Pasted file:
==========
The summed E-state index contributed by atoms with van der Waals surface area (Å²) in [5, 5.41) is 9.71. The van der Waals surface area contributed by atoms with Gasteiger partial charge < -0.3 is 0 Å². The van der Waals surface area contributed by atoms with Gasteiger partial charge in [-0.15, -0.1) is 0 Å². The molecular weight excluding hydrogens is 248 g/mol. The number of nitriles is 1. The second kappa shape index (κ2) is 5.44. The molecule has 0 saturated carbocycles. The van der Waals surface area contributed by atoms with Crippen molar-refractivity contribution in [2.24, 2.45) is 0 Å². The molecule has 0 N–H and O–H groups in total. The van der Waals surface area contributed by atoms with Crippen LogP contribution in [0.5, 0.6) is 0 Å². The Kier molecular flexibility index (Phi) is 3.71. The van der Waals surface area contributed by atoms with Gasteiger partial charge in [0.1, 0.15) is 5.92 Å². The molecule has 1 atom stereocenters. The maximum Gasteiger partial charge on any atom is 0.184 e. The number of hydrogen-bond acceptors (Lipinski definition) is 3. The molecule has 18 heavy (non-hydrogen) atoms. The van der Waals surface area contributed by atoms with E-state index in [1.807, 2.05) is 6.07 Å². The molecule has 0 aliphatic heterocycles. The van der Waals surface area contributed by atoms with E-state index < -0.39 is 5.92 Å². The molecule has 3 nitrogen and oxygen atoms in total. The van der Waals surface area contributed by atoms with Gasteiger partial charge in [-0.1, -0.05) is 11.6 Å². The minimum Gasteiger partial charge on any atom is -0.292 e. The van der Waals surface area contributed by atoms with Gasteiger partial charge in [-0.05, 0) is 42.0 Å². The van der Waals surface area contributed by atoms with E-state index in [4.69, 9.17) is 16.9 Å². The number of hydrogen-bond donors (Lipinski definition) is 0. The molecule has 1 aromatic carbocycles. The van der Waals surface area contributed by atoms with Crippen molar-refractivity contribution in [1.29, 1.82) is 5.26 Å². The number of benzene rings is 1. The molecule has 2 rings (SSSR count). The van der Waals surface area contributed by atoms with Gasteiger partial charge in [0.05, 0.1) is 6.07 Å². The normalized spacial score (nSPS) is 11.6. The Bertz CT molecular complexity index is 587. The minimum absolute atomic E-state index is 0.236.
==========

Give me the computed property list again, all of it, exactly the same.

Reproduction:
The summed E-state index contributed by atoms with van der Waals surface area (Å²) in [5, 5.41) is 9.71. The van der Waals surface area contributed by atoms with Gasteiger partial charge < -0.3 is 0 Å². The van der Waals surface area contributed by atoms with Gasteiger partial charge in [-0.15, -0.1) is 0 Å². The molecular weight excluding hydrogens is 248 g/mol. The number of nitriles is 1. The second kappa shape index (κ2) is 5.44. The molecule has 0 saturated carbocycles. The van der Waals surface area contributed by atoms with Crippen molar-refractivity contribution in [2.24, 2.45) is 0 Å². The molecule has 0 N–H and O–H groups in total. The van der Waals surface area contributed by atoms with Crippen LogP contribution in [0.5, 0.6) is 0 Å². The Kier molecular flexibility index (Phi) is 3.71. The van der Waals surface area contributed by atoms with Gasteiger partial charge in [0.1, 0.15) is 5.92 Å². The molecule has 1 atom stereocenters. The maximum Gasteiger partial charge on any atom is 0.184 e. The number of hydrogen-bond acceptors (Lipinski definition) is 3. The molecule has 18 heavy (non-hydrogen) atoms. The van der Waals surface area contributed by atoms with E-state index in [1.807, 2.05) is 6.07 Å². The molecule has 0 aliphatic heterocycles. The van der Waals surface area contributed by atoms with E-state index < -0.39 is 5.92 Å². The molecule has 3 nitrogen and oxygen atoms in total. The van der Waals surface area contributed by atoms with Gasteiger partial charge in [-0.1, -0.05) is 11.6 Å². The minimum Gasteiger partial charge on any atom is -0.292 e. The van der Waals surface area contributed by atoms with Gasteiger partial charge in [-0.05, 0) is 42.0 Å². The van der Waals surface area contributed by atoms with E-state index in [4.69, 9.17) is 16.9 Å². The number of hydrogen-bond donors (Lipinski definition) is 0. The molecule has 1 aromatic carbocycles. The van der Waals surface area contributed by atoms with Crippen molar-refractivity contribution in [1.29, 1.82) is 5.26 Å². The number of benzene rings is 1. The molecule has 2 rings (SSSR count). The van der Waals surface area contributed by atoms with Gasteiger partial charge in [0.05, 0.1) is 6.07 Å². The normalized spacial score (nSPS) is 11.6. The Bertz CT molecular complexity index is 587. The minimum absolute atomic E-state index is 0.236.